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So I will have my tea in the sunshine while it lasts and look at my beautiful book of macro snow flake photography, by Libbrecht and Rasmussen, (how do people do such wonderful things like photographing snow flakes?), and say “good bye winter; hello spring.”

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And then we will both get back to work.

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In the sunniest rooms of the house.

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Sharing with Terri and Martha and Sandy and Bernideen, and wishing you all a swift end to winter.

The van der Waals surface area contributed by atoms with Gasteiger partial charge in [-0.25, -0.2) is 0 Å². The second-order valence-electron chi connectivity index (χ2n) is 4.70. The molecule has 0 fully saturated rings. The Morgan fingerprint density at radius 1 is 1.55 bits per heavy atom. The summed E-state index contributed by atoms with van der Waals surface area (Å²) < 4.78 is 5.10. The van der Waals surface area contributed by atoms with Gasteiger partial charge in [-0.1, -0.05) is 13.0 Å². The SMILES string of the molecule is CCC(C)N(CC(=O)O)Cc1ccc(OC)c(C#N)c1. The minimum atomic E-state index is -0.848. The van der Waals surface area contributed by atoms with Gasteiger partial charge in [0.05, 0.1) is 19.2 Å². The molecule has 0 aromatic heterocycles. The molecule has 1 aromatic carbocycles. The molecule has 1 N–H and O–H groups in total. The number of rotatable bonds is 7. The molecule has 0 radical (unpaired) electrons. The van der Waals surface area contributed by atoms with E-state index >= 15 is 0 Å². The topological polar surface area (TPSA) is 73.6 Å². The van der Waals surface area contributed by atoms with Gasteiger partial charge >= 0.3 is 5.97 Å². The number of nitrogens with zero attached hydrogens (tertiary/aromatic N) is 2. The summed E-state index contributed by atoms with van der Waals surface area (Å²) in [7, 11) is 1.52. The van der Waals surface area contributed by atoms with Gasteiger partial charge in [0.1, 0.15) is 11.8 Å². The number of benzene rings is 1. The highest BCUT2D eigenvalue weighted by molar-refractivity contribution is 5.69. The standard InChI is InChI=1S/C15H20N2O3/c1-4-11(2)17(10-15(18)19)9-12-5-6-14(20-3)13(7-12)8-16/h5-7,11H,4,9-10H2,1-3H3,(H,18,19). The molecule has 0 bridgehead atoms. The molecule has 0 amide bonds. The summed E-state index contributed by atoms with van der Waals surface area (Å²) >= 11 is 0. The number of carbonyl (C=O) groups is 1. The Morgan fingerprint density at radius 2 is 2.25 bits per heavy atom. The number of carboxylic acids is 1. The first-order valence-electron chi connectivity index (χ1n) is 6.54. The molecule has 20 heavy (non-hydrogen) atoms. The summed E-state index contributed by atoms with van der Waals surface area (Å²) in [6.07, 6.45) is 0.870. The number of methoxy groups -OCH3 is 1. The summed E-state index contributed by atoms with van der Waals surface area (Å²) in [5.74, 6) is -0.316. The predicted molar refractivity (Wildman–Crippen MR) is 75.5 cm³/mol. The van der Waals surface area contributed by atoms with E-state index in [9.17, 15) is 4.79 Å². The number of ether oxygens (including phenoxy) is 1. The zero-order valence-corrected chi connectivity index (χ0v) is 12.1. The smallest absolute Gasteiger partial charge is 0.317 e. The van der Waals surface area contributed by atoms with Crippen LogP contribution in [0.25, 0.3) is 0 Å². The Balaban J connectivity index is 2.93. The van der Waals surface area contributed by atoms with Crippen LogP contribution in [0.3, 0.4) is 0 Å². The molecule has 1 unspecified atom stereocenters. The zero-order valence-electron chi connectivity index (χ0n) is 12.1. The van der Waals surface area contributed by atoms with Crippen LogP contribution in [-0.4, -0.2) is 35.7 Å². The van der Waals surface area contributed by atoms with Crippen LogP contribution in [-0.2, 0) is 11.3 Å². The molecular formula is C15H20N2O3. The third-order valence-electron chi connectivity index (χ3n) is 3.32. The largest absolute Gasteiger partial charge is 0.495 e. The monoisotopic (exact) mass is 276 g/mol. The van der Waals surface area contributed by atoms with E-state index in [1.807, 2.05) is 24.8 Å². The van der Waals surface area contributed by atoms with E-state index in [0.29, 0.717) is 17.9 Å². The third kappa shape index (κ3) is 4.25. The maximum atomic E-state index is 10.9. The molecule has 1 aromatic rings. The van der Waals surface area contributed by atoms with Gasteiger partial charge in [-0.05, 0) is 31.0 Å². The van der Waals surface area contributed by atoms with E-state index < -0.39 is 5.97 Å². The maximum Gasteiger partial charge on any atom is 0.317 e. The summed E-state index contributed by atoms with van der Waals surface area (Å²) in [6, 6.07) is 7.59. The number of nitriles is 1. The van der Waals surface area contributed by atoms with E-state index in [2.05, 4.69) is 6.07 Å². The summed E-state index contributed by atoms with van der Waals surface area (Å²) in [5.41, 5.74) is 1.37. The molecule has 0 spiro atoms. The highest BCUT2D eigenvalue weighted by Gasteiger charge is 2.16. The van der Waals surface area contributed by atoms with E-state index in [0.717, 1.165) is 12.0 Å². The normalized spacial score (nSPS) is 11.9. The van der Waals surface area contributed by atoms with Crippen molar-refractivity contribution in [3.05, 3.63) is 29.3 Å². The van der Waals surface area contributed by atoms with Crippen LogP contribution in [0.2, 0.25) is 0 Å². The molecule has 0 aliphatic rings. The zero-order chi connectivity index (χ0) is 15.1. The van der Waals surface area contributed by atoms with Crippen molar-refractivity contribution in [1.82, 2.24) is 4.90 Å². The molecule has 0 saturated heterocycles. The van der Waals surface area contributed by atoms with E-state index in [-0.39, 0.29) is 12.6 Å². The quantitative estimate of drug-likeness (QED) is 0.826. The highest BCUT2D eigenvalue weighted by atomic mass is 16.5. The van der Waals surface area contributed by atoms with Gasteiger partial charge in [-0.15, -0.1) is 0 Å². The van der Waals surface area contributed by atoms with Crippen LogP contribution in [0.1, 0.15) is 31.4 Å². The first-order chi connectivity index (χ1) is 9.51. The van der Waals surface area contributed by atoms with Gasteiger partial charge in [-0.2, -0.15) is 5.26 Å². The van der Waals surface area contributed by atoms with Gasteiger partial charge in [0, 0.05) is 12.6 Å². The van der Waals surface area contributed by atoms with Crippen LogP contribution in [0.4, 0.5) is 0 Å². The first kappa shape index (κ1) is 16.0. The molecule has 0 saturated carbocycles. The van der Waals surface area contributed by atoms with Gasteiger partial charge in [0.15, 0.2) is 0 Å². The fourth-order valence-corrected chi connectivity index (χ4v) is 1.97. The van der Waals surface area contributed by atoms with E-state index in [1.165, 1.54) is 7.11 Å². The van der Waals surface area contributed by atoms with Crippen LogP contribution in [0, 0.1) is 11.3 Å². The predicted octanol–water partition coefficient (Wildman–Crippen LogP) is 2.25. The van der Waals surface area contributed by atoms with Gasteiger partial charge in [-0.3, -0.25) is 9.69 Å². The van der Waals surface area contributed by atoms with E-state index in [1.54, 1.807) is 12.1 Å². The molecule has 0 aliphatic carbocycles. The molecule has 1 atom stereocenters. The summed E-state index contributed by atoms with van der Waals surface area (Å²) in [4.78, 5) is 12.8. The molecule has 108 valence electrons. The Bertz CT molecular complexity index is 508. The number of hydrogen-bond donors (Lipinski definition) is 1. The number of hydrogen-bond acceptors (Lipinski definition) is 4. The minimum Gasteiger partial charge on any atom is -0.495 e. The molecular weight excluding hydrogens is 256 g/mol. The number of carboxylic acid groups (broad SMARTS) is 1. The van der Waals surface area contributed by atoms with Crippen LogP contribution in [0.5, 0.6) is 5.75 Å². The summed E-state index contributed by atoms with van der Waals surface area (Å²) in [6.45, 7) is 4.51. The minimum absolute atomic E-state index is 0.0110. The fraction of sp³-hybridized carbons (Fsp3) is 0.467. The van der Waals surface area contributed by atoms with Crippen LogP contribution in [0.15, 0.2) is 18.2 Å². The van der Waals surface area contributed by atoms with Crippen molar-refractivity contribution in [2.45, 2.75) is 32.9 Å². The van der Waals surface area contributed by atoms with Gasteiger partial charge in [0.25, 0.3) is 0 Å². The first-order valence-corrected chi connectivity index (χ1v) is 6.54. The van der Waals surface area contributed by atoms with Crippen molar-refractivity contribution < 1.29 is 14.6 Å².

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Tea on Tuesday and reflections from the weekend

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We had some friends come for Sunday supper. It’s always so lovely, to catch up with friends.

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These days I’m thinking that spring can’t come too soon.

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Sunday morning, while I was shopping for groceries, I bought some tulips and daffodils to “spring the house up”. Later, I used my colourful and crazy Bopla plates on the table. Enough of the sombre winter hues.

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In the garden, the only fresh green is the ivy and the rosemary. I keep looking into the shade garden for signs of snowdrops and crocuses. They’re coming. :)

Today Chloe and her school mate Brianna had to work out a business proposal for a client and I offered to make us a big, sunny salad nicoise for lunch.